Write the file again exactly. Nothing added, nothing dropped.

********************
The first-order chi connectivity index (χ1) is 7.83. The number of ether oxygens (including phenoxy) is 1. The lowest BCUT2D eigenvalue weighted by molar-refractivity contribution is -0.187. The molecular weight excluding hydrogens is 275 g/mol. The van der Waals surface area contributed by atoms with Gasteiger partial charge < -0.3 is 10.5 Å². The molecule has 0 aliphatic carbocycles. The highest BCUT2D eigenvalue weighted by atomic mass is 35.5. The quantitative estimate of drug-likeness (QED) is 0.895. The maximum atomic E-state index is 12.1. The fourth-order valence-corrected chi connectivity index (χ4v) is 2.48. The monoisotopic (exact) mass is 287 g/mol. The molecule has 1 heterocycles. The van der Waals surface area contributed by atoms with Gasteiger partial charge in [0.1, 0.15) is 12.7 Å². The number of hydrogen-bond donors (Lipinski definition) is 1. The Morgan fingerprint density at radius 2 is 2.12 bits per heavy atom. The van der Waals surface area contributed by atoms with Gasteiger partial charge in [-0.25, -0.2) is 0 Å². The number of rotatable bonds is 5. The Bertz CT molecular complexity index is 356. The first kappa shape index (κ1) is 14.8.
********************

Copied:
The first-order chi connectivity index (χ1) is 7.83. The number of ether oxygens (including phenoxy) is 1. The lowest BCUT2D eigenvalue weighted by molar-refractivity contribution is -0.187. The molecular weight excluding hydrogens is 275 g/mol. The van der Waals surface area contributed by atoms with Gasteiger partial charge < -0.3 is 10.5 Å². The molecule has 0 aliphatic carbocycles. The highest BCUT2D eigenvalue weighted by atomic mass is 35.5. The quantitative estimate of drug-likeness (QED) is 0.895. The maximum atomic E-state index is 12.1. The fourth-order valence-corrected chi connectivity index (χ4v) is 2.48. The monoisotopic (exact) mass is 287 g/mol. The molecule has 1 heterocycles. The van der Waals surface area contributed by atoms with Gasteiger partial charge in [0.1, 0.15) is 12.7 Å². The number of hydrogen-bond donors (Lipinski definition) is 1. The Morgan fingerprint density at radius 2 is 2.12 bits per heavy atom. The van der Waals surface area contributed by atoms with Gasteiger partial charge in [-0.25, -0.2) is 0 Å². The number of rotatable bonds is 5. The Bertz CT molecular complexity index is 356. The first kappa shape index (κ1) is 14.8.